ANKARA - The Turkish military ratcheted up pressure on Kurdish militants with a fresh round of air strikes in the southeast of the country on Tuesday as the insurgents claimed responsibility for the bombing of a police station in Istanbul.

Warplanes pounded 17 targets in the province of Hakkari on Monday and Tuesday, the military said, part of a renewed crackdown on the outlawed Kurdistan Workers Party (PKK) which has waged a three-decade insurgency for Kurdish autonomy. NATO member Turkey started what it called a “synchronised war on terror” last month, attacking PKK fighters in northern Iraq and, less frequently, Islamic State militants in northern Syria.

By largely focusing on the PKK - both in neighbouring Iraq and at home - Ankara has raised suspicions among Kurds that its real agenda is to check Kurdish territorial ambitions rather than to crush the hardline Islamists. Critics accuse President Tayyip Erdogan of attempting to use the violence to win back nationalist support after a stinging election setback for the ruling AK Party in June.

“Our fight will continue until not one terrorist is left within our borders and until concrete is poured over (their weapons),” Erdogan said at a military ceremony on Tuesday. The PKK claimed responsibility for Monday’s bombing of the police station in which four people died, three of them attackers. The bombing was one of a wave of attacks on Turkish security forces that have killed at least nine people.

In a statement published online, the PKK named the three of its militants who died in the attack and the subsequent firefight. It also called for a focus on attacks that “damage the enemy” rather than just sacrificing the fighter. The air strikes in Hakkari followed operations on Sunday in the eastern Agri province, which killed seven PKK militants, according to the local governor’s office. In ground fighting, security sources said the PKK attacked a military station in Sirnak, a province adjacent to Hakkari, and killed one soldier in a 20-minute battle.

The military later confirmed its forces had come under attack in Sirnak and had launched air strikes to take out two PKK heavy machine gun positions. One PKK militant was also killed in a clash in Bingol province, the local governor’s office said.

The United States and the European Union, like Turkey, classify the PKK as a terrorist organisation. Moreover, Two prosecutors behind a graft probe that targeted the inner circle of Turkish President Recep Tayyip Erdogan fled to Armenia via Georgia after an arrest warrant was issued against them, officials said Friday. The Istanbul prosecutor’s office on Monday ordered the arrest of Zekeriya Oz, Celal Kara and Mehmet Yuzgec on accusations of “forming an organisation to commit crime” and “attempting to overthrow the government by force”.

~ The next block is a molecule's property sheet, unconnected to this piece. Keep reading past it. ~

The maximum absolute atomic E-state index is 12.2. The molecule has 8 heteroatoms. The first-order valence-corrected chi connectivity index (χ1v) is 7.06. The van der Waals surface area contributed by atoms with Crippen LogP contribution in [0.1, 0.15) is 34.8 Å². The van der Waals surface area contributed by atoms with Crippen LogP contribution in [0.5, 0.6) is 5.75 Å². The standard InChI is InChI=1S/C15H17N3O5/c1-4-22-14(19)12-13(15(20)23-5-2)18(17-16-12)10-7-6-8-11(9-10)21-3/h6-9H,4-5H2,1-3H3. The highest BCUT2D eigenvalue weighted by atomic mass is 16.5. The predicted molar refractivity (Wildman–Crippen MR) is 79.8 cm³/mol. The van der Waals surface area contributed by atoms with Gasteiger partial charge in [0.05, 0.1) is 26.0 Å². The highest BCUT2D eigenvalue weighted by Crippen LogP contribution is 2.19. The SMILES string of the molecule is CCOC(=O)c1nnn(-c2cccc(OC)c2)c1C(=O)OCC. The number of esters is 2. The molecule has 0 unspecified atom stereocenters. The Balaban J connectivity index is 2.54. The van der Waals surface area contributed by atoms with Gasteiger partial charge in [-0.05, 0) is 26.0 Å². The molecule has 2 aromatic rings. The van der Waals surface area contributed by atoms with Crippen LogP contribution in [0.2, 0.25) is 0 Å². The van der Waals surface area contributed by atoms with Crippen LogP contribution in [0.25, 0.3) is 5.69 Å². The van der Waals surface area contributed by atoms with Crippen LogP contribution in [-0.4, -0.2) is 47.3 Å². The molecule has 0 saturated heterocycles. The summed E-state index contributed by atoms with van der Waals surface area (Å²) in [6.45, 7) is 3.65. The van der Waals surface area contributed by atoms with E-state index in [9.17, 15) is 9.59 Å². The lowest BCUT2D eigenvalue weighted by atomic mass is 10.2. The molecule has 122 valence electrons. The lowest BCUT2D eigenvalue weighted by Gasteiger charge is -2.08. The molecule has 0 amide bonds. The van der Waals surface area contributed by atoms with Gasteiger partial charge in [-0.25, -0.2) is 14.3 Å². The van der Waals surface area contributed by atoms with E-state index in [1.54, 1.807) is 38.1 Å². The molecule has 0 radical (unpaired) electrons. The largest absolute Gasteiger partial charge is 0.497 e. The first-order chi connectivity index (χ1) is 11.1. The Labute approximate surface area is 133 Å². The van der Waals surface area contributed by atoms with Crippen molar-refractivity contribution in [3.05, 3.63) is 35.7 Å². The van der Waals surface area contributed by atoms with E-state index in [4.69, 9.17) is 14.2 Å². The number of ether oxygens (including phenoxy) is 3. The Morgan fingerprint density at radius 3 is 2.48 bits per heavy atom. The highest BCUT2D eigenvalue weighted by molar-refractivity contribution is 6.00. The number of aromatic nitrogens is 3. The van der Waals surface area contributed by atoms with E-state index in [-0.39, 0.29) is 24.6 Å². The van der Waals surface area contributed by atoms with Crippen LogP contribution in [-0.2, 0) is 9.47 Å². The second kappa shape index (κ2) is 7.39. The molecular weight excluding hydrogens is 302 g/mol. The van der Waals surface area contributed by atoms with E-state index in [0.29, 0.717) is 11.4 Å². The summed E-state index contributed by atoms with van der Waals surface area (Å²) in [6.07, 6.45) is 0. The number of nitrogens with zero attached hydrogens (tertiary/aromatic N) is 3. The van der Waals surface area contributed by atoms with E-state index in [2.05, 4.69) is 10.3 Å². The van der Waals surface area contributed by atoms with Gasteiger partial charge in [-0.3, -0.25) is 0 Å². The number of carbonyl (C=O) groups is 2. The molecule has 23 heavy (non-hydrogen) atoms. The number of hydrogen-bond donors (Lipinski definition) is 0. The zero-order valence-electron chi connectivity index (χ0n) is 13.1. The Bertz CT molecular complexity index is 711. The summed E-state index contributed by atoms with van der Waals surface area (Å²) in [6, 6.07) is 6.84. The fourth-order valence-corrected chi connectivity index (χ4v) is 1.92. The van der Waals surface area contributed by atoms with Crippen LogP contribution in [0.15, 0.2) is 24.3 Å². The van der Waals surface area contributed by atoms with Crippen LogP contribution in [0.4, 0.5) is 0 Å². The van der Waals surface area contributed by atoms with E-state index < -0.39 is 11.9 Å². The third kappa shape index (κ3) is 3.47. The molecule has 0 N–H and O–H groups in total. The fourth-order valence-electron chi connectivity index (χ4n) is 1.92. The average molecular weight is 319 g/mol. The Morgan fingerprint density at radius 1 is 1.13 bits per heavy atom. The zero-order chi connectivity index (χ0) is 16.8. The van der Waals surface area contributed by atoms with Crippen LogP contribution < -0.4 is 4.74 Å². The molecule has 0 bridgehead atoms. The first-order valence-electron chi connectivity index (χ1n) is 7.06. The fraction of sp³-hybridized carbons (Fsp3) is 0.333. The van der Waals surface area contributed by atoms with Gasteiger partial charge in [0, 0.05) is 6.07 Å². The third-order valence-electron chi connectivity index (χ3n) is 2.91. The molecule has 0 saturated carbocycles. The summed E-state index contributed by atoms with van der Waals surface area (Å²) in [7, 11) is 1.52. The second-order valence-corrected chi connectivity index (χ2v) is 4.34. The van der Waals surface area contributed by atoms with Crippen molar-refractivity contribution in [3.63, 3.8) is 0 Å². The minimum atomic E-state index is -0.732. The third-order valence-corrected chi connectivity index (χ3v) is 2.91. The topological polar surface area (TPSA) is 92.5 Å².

But police found out that Oz and Kara had fled to Georgia early Monday just 10 minutes apart, the official Anatolia news agency said, indicating they had found out about the warrant before it was formally issued. From there, the pair crossed into the neighbouring Armenia, said Kemal Girit, the governor of the Black Sea province of Artvin on the Georgian border.

Turkey has no diplomatic relations with Armenia after they are frozen due to the dispute over the massacres from 1915 of Armenians in the Ottoman Empire, which Yerevan regards as genocide, a term Ankara vehemently rejects. Anatolia released CCTV footage purporting to show the prosecutors carrying their suitcases as they left Turkish territory via the Sarp border post. The two apparently had to take the route because the border between Turkey and Armenia has long been closed. Hurriyet newspaper had earlier said that Ankara contacted Georgian authorities to seek their extradition. Turkish police were still hunting for Yuzgec, it added.

The three prosecutors had been disqualified from their functions in May for allegedly abusing their authority by leading the December 2013 graft probe that rocked then-prime minister Erdogan’s government, claiming four of his ministers. The corruption case was later dropped due to a “lack of evidence”. Erdogan, who came out fighting from the crisis and won the presidency in August last year, claimed the investigation was an attempted “judicial coup” staged by US-based Muslim cleric Fethullah Gulen and his followers in Turkish state administrations.

The president has promised no mercy in the fight against Gulen, and authorities have effectively purged the police force and judiciary of thousands of alleged pro-Gulenist elements, arresting people considered close to the preacher. Erdogan’s Islamic-rooted Justice and Development Party (AKP) failed to win an overall majority in June legislative elections for the first time since coming to power in 2002, plunging Turkey into political uncertainty.